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Saudi King gives foreigners ‘more time’

Saudi Customs

More than 200,000 foreigners have been deported from the country over the past few months

April 7, 2013 10:09 by



INSPECTIONS

Some businesses in the past week have reported difficulties operating as expatriate workers stayed at home to avoid inspectors coming to check their residence permits.

Parents of children at two private schools in Riyadh said there had been unscheduled holidays for the past week as teachers stayed at home for fear inspectors would discover their residence papers were incorrect.

“Now my kids can resume studies as normal,” said the mother of three children at one of the schools.

On Monday Yemen expressed concern at the rapid pace of deportations of its workers, who provide around $2 billion in remittances a year to Saudi Arabia’s impoverished neighbour.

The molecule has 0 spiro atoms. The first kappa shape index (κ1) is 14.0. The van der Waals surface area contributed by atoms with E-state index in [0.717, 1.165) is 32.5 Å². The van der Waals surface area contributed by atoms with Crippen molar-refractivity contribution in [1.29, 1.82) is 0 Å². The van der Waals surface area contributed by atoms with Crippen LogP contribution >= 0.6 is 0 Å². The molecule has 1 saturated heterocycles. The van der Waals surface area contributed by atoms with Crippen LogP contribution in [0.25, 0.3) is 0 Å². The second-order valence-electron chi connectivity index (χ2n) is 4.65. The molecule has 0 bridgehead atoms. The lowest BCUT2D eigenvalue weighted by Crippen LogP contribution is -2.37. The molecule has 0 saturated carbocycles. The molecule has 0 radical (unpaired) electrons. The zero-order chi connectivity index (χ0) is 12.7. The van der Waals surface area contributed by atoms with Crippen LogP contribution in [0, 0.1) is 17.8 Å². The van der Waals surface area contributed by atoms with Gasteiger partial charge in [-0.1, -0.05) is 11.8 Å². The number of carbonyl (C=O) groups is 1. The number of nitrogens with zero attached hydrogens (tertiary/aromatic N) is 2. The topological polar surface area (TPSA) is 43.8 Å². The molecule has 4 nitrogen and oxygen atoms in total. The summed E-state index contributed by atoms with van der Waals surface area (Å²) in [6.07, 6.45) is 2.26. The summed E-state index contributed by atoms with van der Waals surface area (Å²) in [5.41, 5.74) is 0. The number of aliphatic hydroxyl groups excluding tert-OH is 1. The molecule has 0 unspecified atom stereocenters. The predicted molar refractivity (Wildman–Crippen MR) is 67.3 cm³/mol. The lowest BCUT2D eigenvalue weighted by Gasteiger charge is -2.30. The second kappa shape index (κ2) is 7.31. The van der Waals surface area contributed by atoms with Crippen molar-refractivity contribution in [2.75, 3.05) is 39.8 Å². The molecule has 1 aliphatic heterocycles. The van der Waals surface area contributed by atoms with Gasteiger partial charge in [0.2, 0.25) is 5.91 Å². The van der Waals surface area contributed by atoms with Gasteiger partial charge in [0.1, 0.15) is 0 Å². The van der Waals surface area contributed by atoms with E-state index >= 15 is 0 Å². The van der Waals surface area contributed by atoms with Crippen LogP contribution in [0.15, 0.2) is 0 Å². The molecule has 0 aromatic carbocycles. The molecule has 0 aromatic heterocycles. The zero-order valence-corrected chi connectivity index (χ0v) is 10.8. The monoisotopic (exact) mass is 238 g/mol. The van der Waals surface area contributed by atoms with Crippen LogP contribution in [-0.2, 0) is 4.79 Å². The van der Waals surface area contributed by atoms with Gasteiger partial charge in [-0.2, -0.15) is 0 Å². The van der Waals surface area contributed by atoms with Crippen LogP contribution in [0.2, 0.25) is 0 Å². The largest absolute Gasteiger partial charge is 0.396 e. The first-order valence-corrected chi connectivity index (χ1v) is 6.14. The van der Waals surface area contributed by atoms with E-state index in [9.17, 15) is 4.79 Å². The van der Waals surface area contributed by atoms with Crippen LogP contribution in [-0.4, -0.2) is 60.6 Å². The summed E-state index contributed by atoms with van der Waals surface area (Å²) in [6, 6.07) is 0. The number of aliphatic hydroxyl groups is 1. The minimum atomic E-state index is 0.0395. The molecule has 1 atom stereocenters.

In India, Oommen Chandy the Chief Minister of Kerala, home to a large number of expatriates based inSaudi Arabia, wrote to Prime Minister Manmohan Singh asking him to intervene, Press Trust of India reported on Friday.

The most recent annual report from Saudi Arabia’s central bank said remittances from the country in 2011 grew by 5.4 percent from 2010 to 103.5 billion riyals ($27.6 billion), or 17.4 percent of its current account surplus.

“When I heard of the inspection campaigns I was very depressed. I am the only source of income to my family and in light of the current situation in Egypt, I thought if I went back I would find no real job,” said Abo Hassan, who did not give his full name.

He said he pays his sponsor 1,500 riyals a year while working privately as a driver.

Last month the Labour Ministry said extensive reforms adopted over the past year have put more than 600,000 Saudi citizens into private sector jobs.



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